Arsenal wanted Mesut Ozil out and were even prepared to pay him off to end their joint misery, but the player has decided to sit tight and count the cash. So much has gone on behind the scenes that even now, it appears highly unlikely that the German playmaker will make a comeback.
Rumours of conflict with players, the coach, and the club persist and with the history between all parties you’d think that Ozil would choose the nearest escape exit, but seemingly not. The only man left with any principles in football is now going to try to persuade his teammates, coach, and the Arsenal management that he is still needed, even if he isn’t wanted.
Arteta has planned for a life without the midfielder and the club have agreed to terms with Willian in a different role. Mmm, I wonder what that could be?
They are also looking to secure another loan deal for Ceballos and have interest in another two attacking/creative midfielders, that says all you need to know.
“My position is clear, I’m here through to the last day of our agreement and I’ll give everything I have for this club. Situations like these will never break me, they only make me stronger. I showed in the past that I can come back into the team and I will show it again.”
Yet, it will require a gargantuan u-turn from the club and coach to exonerate and reinstate the number 10 after being at loggerheads for so long.
His refusal to take a pay cut annoyed Arsenal chiefs but that was nothing compared to the controversy of his social media post condemning China’s treatment of Uyghur Muslims back in December 2019. Chinese broadcasters pulled the plug on Arsenal games and the club feared a backlash with their commercial interests including shirts.
In truth, Mesut Ozil has become adept at lurching from one public disaster to another at his own hand since Wenger was dismissed from Arsenal. Freddie Ljungberg gave him a chance after the midfielder’s “You are not a coach” comment to Unai Emery but in all honesty, it always felt like a situation that could go in reverse at any stage.
After the Premier League’s restart, Arteta assessed the player’s fitness, form but more importantly his attitude. The coach concluded that little had changed to alter his decision to exclude him in the first team.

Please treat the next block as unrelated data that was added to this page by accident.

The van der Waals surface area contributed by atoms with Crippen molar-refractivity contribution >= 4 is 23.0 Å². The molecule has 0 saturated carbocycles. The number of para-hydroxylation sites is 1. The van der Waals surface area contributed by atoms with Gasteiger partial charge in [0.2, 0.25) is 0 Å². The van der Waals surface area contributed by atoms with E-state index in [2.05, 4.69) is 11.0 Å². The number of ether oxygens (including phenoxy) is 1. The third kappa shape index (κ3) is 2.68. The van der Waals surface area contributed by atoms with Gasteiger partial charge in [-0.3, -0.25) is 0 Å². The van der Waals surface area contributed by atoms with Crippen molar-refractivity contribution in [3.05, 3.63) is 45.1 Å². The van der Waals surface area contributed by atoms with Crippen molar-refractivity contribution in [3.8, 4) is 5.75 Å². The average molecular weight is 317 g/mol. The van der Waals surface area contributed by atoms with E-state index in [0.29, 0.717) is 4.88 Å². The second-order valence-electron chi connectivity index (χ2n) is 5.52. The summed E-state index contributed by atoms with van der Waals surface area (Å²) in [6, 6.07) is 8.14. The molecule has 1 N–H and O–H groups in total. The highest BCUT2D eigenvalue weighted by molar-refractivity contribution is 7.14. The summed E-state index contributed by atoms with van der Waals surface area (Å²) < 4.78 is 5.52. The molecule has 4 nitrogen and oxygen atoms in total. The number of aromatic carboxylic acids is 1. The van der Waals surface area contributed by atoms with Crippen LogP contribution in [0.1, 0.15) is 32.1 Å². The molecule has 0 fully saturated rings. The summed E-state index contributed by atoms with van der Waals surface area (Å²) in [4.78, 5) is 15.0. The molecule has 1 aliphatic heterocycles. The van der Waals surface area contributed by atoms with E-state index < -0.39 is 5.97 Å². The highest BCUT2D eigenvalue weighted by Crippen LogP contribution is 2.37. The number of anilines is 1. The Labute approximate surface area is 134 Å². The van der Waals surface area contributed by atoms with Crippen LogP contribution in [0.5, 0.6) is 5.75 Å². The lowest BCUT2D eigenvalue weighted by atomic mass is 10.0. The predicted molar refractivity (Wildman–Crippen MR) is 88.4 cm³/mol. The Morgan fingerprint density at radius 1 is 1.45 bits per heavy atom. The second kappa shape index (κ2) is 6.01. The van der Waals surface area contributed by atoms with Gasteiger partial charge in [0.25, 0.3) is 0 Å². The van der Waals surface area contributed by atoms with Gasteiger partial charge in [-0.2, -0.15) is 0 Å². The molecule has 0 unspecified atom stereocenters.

He refused to accept a pay cut during the Lockdown period and questioned the difference between BLM and the treatment of Uyghur Muslims, which created some tensions. It was said by a source close to the club that he found the club’s position completely contradictory and that he wasn’t happy to accept that the players had to adopt a kneeling stance throughout the remainder of the rebooted season.
Two appearances on the bench were as close as he got over the season and Özil’s chances decreased substantially when he took to social media to announce his readiness to return. He managed to alienate his employers by seemingly overstepping the boundaries by pressurising Arteta to include him.
Yet, the playmaker was adamant that he will decide his own destiny when he told Ornstein:
“I’ll decide when I go, not other people. I didn’t sign for two or three years, I signed for four and that should be respected by everyone. Things have obviously been difficult but I love Arsenal, I love to work there, I love the people in the club — the real people, those I’ve been with for a long time — and I love London, it’s my home.”
Let’s hope Arteta didn’t read the Ornstein article because it questions his exclusion:
“I fully respect the coach’s decision but I believe these things should mainly be decided on the pitch. After the restart, I wasn’t given a chance to show what I can do. You don’t play 10 games in a row if you’re unfit, not good enough, or don’t behave well. If I played these games badly and was then left out completely for that reason then I might understand, but this was not the case.”
Mesut Ozil may not be able to swallow his pride and turn his back on Arsenal, even with a multi-million pound pay off on offer, but Arsenal could still refuse to have him in the team. He has addressed the issues from his perspective almost trying to goad the club into a reaction, but that ploy may also have failed miserably. He needs to go.